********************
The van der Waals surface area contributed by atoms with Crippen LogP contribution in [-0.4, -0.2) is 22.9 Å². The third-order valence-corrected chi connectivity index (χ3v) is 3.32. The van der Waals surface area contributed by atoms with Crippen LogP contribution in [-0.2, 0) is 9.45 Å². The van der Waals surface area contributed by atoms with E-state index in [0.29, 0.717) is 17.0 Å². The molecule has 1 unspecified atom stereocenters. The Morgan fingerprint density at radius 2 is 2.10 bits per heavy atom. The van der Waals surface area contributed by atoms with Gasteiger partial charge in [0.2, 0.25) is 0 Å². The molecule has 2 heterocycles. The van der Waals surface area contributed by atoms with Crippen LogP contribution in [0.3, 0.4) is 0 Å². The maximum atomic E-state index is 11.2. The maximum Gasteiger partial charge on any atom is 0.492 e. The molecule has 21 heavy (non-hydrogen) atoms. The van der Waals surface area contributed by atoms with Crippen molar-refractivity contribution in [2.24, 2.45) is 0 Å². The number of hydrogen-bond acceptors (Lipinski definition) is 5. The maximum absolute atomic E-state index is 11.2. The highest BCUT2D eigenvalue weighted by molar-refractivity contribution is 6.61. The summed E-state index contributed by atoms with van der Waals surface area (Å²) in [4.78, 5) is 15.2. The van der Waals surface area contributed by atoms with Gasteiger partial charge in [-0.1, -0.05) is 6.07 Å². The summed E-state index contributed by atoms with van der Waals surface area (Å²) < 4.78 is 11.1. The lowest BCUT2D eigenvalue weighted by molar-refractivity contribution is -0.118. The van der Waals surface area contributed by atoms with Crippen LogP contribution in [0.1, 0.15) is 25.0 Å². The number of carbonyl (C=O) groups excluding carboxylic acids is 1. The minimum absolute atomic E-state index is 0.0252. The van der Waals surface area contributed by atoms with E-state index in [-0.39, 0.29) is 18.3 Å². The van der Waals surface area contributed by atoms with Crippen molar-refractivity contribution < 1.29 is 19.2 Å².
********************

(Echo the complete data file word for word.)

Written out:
The van der Waals surface area contributed by atoms with Crippen LogP contribution in [-0.4, -0.2) is 22.9 Å². The third-order valence-corrected chi connectivity index (χ3v) is 3.32. The van der Waals surface area contributed by atoms with Crippen LogP contribution in [-0.2, 0) is 9.45 Å². The van der Waals surface area contributed by atoms with E-state index in [0.29, 0.717) is 17.0 Å². The molecule has 1 unspecified atom stereocenters. The Morgan fingerprint density at radius 2 is 2.10 bits per heavy atom. The van der Waals surface area contributed by atoms with Gasteiger partial charge in [0.2, 0.25) is 0 Å². The molecule has 2 heterocycles. The van der Waals surface area contributed by atoms with Crippen LogP contribution in [0.3, 0.4) is 0 Å². The maximum atomic E-state index is 11.2. The maximum Gasteiger partial charge on any atom is 0.492 e. The molecule has 21 heavy (non-hydrogen) atoms. The van der Waals surface area contributed by atoms with Crippen molar-refractivity contribution in [2.24, 2.45) is 0 Å². The number of hydrogen-bond acceptors (Lipinski definition) is 5. The maximum absolute atomic E-state index is 11.2. The highest BCUT2D eigenvalue weighted by molar-refractivity contribution is 6.61. The summed E-state index contributed by atoms with van der Waals surface area (Å²) in [4.78, 5) is 15.2. The van der Waals surface area contributed by atoms with Gasteiger partial charge in [-0.1, -0.05) is 6.07 Å². The summed E-state index contributed by atoms with van der Waals surface area (Å²) < 4.78 is 11.1. The lowest BCUT2D eigenvalue weighted by molar-refractivity contribution is -0.118. The van der Waals surface area contributed by atoms with Crippen LogP contribution in [0.1, 0.15) is 25.0 Å². The number of carbonyl (C=O) groups excluding carboxylic acids is 1. The minimum absolute atomic E-state index is 0.0252. The van der Waals surface area contributed by atoms with E-state index in [-0.39, 0.29) is 18.3 Å². The van der Waals surface area contributed by atoms with Crippen molar-refractivity contribution < 1.29 is 19.2 Å².